I sighed. No matter how often I told myself I was free of her, I never would be. She was my best friend. We were connected in a way that few could understand. The denial I’d been living under lifted. I regretted my actions with Adrian now. He’d come to me for help, and I’d thrown his kindness back in his face. Now I was bereft of communication with the outside world.
And thinking of Lissa reminded me again of what had happened earlier when I’d been in her mind. What had pushed me out? I hesitated, pondering my course of action. Lissa was far away and possibly in trouble. Dimitri and the other Strigoi were here. But… I couldn’t walk away quite yet. I had to take one more look at her, just a quick one…
I found her in an unexpected place. She was with Deirdre, a counselor on campus. Lissa had been seeing a counselor ever since spirit had begun manifesting, but it had been someone else. Expanding my senses to Lissa’s thoughts, I read the story: Her counselor had left shortly after the school’s attack. Lissa had been reassigned to Deirdre-who had once counseled me when everyone thought I was going crazy over Mason’s death.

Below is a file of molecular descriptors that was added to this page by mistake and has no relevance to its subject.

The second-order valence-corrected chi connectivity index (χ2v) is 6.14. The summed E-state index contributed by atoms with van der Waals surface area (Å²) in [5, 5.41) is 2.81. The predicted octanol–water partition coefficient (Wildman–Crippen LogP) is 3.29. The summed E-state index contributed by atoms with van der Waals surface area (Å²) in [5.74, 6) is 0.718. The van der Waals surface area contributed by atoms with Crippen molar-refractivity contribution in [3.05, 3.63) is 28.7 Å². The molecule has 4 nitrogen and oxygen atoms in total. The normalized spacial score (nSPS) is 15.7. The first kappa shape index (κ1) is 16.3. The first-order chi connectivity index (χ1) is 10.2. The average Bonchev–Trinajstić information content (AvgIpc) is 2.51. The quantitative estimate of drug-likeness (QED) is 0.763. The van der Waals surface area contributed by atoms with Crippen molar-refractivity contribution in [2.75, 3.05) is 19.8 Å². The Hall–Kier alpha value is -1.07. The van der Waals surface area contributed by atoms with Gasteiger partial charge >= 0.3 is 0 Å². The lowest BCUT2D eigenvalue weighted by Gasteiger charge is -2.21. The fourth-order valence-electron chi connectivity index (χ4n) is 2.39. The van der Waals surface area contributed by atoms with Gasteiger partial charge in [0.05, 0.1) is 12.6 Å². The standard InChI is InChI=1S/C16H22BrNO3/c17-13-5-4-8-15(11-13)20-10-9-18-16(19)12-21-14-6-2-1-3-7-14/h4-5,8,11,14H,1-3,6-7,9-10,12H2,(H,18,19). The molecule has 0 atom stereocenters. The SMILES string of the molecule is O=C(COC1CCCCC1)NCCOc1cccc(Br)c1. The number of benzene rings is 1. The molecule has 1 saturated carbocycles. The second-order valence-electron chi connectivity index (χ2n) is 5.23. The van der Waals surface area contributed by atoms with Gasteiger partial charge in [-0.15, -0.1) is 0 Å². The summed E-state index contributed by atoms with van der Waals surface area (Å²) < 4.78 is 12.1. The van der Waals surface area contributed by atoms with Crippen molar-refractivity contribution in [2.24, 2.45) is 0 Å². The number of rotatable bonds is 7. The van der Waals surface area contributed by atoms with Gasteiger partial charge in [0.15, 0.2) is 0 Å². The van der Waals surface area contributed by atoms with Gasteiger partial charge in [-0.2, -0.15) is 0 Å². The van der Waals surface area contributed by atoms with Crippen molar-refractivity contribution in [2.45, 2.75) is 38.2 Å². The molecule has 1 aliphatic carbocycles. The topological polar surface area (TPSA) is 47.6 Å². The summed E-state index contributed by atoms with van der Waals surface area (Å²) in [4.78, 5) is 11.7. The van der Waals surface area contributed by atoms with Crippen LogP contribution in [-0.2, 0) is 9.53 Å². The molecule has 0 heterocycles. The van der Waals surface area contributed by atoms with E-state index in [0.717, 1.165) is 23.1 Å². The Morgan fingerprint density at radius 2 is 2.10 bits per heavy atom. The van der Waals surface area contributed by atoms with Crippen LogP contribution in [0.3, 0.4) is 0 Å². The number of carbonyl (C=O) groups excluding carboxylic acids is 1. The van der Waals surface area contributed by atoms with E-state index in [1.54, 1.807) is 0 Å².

Deirdre was a very polished-looking Moroi, always meticulously dressed with her blond hair styled to perfection. She didn’t look much older than us, and with me, her counseling method had resembled a police interrogation. With Lissa, she was more gentle. It figured.
“Lissa, we’re a little worried about you. Normally, you would have been suspended. I actually stopped that from happening. I keep feeling like there’s something going on that you aren’t telling me. Some other issue.”
Lissa suspended? I again reached in to read the situation and found it. Last night, Lissa and others had been busted for breaking into the library of all places and having an impromptu party complete with alcohol and destruction to some of the property. Good God. My best friend needed to join AA.
Lissa’s arms were crossed, her demeanor almost combative. “There’s no issue. We were just trying to have fun. I’m sorry for the damage. If you want to suspend me, go ahead.”